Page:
The rapid proliferation of massage/bodywork schools has created concerns regarding the quality of education being received by future therapists.Of course there are many excellent schools, but there are more and more substandard programs that not only dole out substandard training, but do not even provide the courses and number of hours they advertise. Practicing therapists have great influence over potential students. With that in mind, I offer these suggestions to future therapists and hope that practicing therapists, the primary audience of this publication, will pass them along.
So you want to become a massage therapist/bodyworker? You want to help people while earning a living doing something you love to do? Massage/bodywork may be the right opportunity for you. First, you must get some training. The best way to do this is to go to a school. Choosing the right school is one of the most important career decisions you will ever make.
How do you find the right school for you? The good news is that there are now lots of schools teaching massage/bodywork. The bad news is that many of them provide very poor quality education. Every field has its bad apples. The goal of this column is to help you avoid biting into one of them, especially on your first bite. Be aware that many schools do not actually provide all the hours and/or all the courses they promise in their promotional material. Do not completely trust any school's advertisements. Do some serious research. This is your career. You want to get off to the best start possible, don't you?
Consider several schools, and visit each one. Do you have the ability to move to another city or state? It may be worthwhile to attend a better program. If this is not an option, consider that it may be worth driving further to attend a better program, instead of the most convenient one. Visit each school several times. Try to meet and talk to several students. Would they enroll at this school if they had it to do all over again? Find some recent graduates of the school. Interview them about their experience. Ask pointed questions and get specific details. Be sure the graduates feel they received what they were promised. Realize that you may encounter a hard to please individual, or an easy to please one for that matter, so check with several others until you are comfortable.
Check with practicing therapists in the area for school recommendations. Keep in mind that some therapists are very loyal to their alma mater, so contact as many therapists in your area as you reasonably can. Try to find a consensus with which you are comfortable. If a consensus cannot be found, be suspicious and look further.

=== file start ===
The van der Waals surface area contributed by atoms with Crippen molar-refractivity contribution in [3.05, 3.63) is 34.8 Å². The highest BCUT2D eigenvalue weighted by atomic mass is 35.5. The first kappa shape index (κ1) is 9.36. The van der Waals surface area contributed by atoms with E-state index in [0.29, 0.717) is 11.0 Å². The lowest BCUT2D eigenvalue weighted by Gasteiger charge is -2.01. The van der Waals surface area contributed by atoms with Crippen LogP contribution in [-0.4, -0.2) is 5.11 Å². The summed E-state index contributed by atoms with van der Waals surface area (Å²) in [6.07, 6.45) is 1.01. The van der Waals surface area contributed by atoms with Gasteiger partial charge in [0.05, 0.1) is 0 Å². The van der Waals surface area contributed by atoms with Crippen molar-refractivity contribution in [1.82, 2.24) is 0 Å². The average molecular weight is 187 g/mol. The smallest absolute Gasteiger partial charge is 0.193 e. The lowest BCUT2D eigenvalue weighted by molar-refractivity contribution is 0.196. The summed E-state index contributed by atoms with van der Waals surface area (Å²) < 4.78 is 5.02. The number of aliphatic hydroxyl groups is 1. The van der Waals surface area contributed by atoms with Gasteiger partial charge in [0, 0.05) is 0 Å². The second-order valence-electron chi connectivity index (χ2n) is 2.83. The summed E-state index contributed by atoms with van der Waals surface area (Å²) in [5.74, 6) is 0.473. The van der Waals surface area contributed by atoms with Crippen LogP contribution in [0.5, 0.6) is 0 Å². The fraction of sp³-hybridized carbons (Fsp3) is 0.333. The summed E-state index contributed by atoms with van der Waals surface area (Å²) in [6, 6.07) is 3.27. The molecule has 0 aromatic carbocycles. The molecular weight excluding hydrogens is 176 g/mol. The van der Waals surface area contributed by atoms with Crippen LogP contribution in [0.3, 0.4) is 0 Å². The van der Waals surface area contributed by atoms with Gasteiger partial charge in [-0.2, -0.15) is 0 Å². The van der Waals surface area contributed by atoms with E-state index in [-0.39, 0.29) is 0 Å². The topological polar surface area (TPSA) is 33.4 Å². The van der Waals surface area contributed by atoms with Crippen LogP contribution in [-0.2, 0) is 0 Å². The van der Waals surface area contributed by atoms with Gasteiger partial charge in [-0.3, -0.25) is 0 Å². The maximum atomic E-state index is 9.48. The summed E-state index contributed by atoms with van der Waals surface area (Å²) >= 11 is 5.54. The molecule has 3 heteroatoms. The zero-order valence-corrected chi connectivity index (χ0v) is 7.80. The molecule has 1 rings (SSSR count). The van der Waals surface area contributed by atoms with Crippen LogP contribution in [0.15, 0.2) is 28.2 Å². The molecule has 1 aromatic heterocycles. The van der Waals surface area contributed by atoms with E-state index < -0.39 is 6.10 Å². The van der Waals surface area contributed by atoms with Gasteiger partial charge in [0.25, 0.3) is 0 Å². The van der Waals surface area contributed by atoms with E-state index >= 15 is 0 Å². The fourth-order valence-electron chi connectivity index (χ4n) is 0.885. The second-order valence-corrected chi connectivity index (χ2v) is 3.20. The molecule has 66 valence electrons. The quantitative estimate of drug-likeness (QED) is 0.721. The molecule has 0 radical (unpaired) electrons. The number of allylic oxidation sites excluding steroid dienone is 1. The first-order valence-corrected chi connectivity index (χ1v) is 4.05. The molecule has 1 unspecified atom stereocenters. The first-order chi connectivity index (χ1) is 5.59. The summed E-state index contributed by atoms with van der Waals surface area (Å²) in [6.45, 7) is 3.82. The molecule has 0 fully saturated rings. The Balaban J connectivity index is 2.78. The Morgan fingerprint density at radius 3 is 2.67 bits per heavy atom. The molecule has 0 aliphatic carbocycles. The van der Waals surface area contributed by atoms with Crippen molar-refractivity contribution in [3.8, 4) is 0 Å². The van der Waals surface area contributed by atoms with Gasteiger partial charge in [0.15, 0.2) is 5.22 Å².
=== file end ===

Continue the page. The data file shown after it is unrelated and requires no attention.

It is a good idea to get a massage from graduates of a school you are considering. Realize that one individual is not necessarily representative of the work taught at the school. You should be receiving professional massage if you intend to give it. This remains true after you graduate and are practicing as well!
Contact the state regulatory board, if the state has one. Have any schools you are considering had complaints filed against them? If they have, investigate further. Be sure the problem has been resolved. Sometimes a complaint process can cause a school to really shape up. Other times, it shows a major flaw you may want to avoid.
Also check with the State Department of Education. Consult The Better Business Bureau and The Chamber of Commerce. Often people will file complaints with these organizations instead of a government agency. If complaints have been filed against a school you are considering, be sure you are comfortable with the situation before signing up.
Be aware that there are many types of massage techniques. Massage/bodywork schools only provide entry-level training. That means just the basics. To specialize in a particular area or style, plan on taking additional courses during school and after graduation.
Once you have selected the school with which you are the most comfortable (and hopefully the most excited about attending), enroll. Here's a very important tip: It is your responsibility to be sure you receive all that you were promised and paid for. Keep a diary or log of every hour you spend in school. Record the subject studied and the instructor. Are you getting the promised instructor, presenting the promised hours in each subject?
Should you accidentally wind up in a school that is not providing what you are paying for, you must be able to document the inadequacy in order to attain a remedy. A timely-kept diary is about the only way to do this. Do not do this in a hostile or suspicious manner. Do this as a professional habit of keeping accurate records. You will have to do it for your business, so you might as well start now. Hopefully you will find that you have received more than your money's worth! Should you discover you are not receiving the education you contracted for, what should you do? First, bring it to the attention of the school administration. Do not give them your log. Give them only a copy of it, or you may lose your evidence. If they do not remedy your complaint quickly, file complaints with the State Department of Education, the State Massage Board (if your state has one) and your local Better Business Bureau/Chamber of Commerce. Your local county attorney may also be of help. This sounds like a lot of hassle -- It is. However, it is the only way to protect yourself and to protect others in the future.
The unfortunate thing about entering this emerging new profession is there are some risks you must protect yourself from to ensure your success. The fortunate and exciting thing is the incredible opportunity available to you, to be the best that you can be and to help so many people.
Best wishes for a long, happy, healthy and prosperous career. Your hands are needed. Prepare them well.
Click here for more information about Ralph Stephens, BS, LMT, NCTMB.
Join the conversation
Comments are encouraged, but you must follow our User Agreementcomments powered by Disqus
Keep it civil and stay on topic. No profanity, vulgar, racist or hateful comments or personal attacks. Anyone who chooses to exercise poor judgement will be blocked. By posting your comment, you agree to allow MPA Media the right to republish your name and comment in additional MPA Media publications without any notification or payment.